The third step includes 2 phases: the purifier selection phase and Optimization formulation and cost calculations. After choosing the best purifier, the optimum network is drawn with the best purifier from the results of the optimization program. The optimization formulation is based on the source/sink allocation. The optimization program used is Lingo software version126.96.36.199. “Cost Calculations” phase is to estimate costs and represent them in equations introduced in a linear program. The total annual cost is a summation of the operating costs and the annual capital costs. Illustrating that the capital cost is composed of the new compressors’ costs, new purifiers and piping costs. While the operating cost of a hydrogen system is composed of hydrogen utility costs, purifiers’ operating cost, the cost of electricity used in compressors minus the value of the gas sent to site fuel system. It is worth noting that the best stream to be purified is the stream giving the lowest annual operating cost.
Results and Outputs
Case Study 1: ERC Refinery Results
By applying the Lingo optimization to ERC refinery H2 network without new purifiers, the minimum fresh H2 and the minimum discharge flow rate were reduced from 980 to 911 kilomole per hour (kmol/hr) and from 600 to 576 kmol/hr, respectively. After adding membrane and PSA purifiers, the optimization results show that the optimum network was obtained after the purification of H2 source 4 (shift converter stream) with the two purifiers. Using membrane as a purifier reduced fresh H2 flow rate to 861 kmol/hr and discharge flow rate to 526 kmol/hr. While by using PSA purifier, fresh H2 flow rate decreased to 704 kmol/hr and discharge flow rate decreased to 365.3 kmol/hr. The saving in fresh hydrogen is 28.5 % (279.6 kmol/hr) and saving in discharge is 39 % (235 kmol/hr) and the saving in operating cost was calculated to be 3.085*106 $/year. Accordingly, the optimization results for ERC refinery H2 network with the addition of PSA purifier show the optimal network.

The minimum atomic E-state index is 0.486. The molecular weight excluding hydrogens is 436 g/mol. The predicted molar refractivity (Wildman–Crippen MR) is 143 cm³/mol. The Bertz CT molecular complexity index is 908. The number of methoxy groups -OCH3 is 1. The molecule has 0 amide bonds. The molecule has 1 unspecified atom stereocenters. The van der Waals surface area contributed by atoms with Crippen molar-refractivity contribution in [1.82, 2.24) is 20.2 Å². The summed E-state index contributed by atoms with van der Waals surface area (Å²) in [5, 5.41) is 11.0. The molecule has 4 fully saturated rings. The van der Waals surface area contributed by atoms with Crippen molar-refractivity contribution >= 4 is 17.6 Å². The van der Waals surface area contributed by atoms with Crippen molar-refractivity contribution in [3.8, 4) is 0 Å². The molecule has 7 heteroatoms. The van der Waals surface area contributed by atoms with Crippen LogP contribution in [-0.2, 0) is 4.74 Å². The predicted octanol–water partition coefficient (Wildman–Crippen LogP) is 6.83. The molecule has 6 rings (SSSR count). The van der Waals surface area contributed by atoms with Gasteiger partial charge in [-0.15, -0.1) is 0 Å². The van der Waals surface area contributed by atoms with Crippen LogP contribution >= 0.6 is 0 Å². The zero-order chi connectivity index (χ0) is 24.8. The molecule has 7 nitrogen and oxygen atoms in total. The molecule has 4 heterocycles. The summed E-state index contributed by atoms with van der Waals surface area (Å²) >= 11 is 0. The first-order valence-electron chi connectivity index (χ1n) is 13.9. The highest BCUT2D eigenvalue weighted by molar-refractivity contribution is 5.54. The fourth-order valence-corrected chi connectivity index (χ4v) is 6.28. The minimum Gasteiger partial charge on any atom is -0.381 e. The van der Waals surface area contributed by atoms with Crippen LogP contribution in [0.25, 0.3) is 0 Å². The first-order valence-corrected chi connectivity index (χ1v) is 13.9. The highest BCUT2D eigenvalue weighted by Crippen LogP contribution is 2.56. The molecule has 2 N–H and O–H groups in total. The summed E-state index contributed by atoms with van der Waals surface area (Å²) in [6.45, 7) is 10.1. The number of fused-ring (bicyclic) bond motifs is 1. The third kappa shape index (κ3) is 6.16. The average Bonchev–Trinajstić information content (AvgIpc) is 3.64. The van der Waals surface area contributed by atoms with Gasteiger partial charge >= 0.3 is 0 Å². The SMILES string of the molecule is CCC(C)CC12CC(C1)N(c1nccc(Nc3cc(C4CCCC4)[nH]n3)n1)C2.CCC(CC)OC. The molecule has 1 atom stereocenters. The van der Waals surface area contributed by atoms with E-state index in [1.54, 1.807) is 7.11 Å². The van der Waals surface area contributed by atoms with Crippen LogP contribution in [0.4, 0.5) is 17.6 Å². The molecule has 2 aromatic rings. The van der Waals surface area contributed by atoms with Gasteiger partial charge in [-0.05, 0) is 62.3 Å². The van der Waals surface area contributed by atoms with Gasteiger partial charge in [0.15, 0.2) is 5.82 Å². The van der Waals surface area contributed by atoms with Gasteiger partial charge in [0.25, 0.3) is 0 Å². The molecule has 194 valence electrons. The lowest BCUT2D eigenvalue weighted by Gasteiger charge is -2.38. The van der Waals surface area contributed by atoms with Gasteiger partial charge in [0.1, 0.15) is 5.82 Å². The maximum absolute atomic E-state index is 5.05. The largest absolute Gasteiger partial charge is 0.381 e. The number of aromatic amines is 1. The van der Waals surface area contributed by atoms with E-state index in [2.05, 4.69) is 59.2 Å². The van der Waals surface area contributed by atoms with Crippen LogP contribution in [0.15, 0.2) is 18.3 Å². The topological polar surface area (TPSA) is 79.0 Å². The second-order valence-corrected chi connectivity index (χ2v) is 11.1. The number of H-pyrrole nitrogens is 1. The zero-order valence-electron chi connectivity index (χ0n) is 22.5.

Case Study 2: MIDOR Refinery Results
By applying the Lingo optimization to MIDOR refinery H2 network without new purifiers, the minimum fresh H2 and the minimum discharge flow rate were reduced from 2888 to 2277 and from 1472.63 to 1084 kmol/hr respectively. After adding membrane purifier, fresh H2 flow rate decreased to 2275 kmol/hr and the discharge flow rate decreased to 872 kmol/hr. While adding PSA purifier instead, fresh H2 flow rate decreased to 1889 kmol/hr and discharge flow rate decreased to 629 kmol/hr. This optimal network showed a saving in fresh hydrogen and discharge by 34 and 57 % respectively. The reduction of the network operating cost is calculated to be 11.2 million $/year. The optimal H2 network is obtained with the addition of PSA purifier rather than the addition of the membrane purifier for MIDOR refinery as in ERC refinery.
Generally, after defining the optimized hydrogen network for the two selected refineries, the study results show that the hydrogen operating costs decreased. In the two displayed refineries, adding PSA purifier was the optimal choice. However, it is not a general rule for other refineries. This paper clarifies the importance of using purifiers and work on hydrogen network optimization in refining processes.